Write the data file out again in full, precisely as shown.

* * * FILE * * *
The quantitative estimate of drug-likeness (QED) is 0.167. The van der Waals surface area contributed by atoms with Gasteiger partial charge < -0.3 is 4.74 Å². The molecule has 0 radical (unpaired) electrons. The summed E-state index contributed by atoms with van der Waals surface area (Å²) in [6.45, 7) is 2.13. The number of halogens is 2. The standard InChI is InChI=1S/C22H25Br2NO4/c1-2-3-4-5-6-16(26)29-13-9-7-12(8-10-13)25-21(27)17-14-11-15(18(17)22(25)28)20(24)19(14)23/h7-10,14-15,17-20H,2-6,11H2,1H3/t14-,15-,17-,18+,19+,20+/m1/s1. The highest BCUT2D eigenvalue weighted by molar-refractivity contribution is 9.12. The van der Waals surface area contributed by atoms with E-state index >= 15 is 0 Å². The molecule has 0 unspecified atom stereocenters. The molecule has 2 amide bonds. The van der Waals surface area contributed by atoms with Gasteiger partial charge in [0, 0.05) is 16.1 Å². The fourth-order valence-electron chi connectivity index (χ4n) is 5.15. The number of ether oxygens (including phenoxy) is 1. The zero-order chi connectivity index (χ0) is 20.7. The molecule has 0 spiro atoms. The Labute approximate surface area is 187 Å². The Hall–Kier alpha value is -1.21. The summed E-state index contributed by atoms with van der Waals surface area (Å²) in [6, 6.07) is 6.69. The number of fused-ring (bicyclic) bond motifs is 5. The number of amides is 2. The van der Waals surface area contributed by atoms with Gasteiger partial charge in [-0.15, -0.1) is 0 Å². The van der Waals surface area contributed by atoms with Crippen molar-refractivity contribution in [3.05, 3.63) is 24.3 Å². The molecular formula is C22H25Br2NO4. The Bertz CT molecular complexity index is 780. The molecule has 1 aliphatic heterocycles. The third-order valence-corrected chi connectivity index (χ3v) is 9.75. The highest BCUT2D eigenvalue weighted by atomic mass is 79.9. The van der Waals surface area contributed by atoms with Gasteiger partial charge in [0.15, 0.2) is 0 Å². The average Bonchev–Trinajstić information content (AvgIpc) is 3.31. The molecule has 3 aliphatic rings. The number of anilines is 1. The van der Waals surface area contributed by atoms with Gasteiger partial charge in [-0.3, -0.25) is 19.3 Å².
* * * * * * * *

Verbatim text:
The quantitative estimate of drug-likeness (QED) is 0.167. The van der Waals surface area contributed by atoms with Gasteiger partial charge < -0.3 is 4.74 Å². The molecule has 0 radical (unpaired) electrons. The summed E-state index contributed by atoms with van der Waals surface area (Å²) in [6.45, 7) is 2.13. The number of halogens is 2. The standard InChI is InChI=1S/C22H25Br2NO4/c1-2-3-4-5-6-16(26)29-13-9-7-12(8-10-13)25-21(27)17-14-11-15(18(17)22(25)28)20(24)19(14)23/h7-10,14-15,17-20H,2-6,11H2,1H3/t14-,15-,17-,18+,19+,20+/m1/s1. The highest BCUT2D eigenvalue weighted by molar-refractivity contribution is 9.12. The van der Waals surface area contributed by atoms with E-state index >= 15 is 0 Å². The molecule has 0 unspecified atom stereocenters. The molecule has 2 amide bonds. The van der Waals surface area contributed by atoms with Gasteiger partial charge in [0, 0.05) is 16.1 Å². The fourth-order valence-electron chi connectivity index (χ4n) is 5.15. The number of ether oxygens (including phenoxy) is 1. The zero-order chi connectivity index (χ0) is 20.7. The molecule has 0 spiro atoms. The Labute approximate surface area is 187 Å². The Hall–Kier alpha value is -1.21. The summed E-state index contributed by atoms with van der Waals surface area (Å²) in [6, 6.07) is 6.69. The number of fused-ring (bicyclic) bond motifs is 5. The number of amides is 2. The van der Waals surface area contributed by atoms with Gasteiger partial charge in [-0.15, -0.1) is 0 Å². The van der Waals surface area contributed by atoms with Crippen molar-refractivity contribution in [3.05, 3.63) is 24.3 Å². The molecular formula is C22H25Br2NO4. The Bertz CT molecular complexity index is 780. The molecule has 1 aliphatic heterocycles. The third-order valence-corrected chi connectivity index (χ3v) is 9.75. The highest BCUT2D eigenvalue weighted by atomic mass is 79.9. The van der Waals surface area contributed by atoms with Gasteiger partial charge in [0.15, 0.2) is 0 Å². The average Bonchev–Trinajstić information content (AvgIpc) is 3.31. The molecule has 3 aliphatic rings. The number of anilines is 1. The van der Waals surface area contributed by atoms with Gasteiger partial charge in [-0.3, -0.25) is 19.3 Å².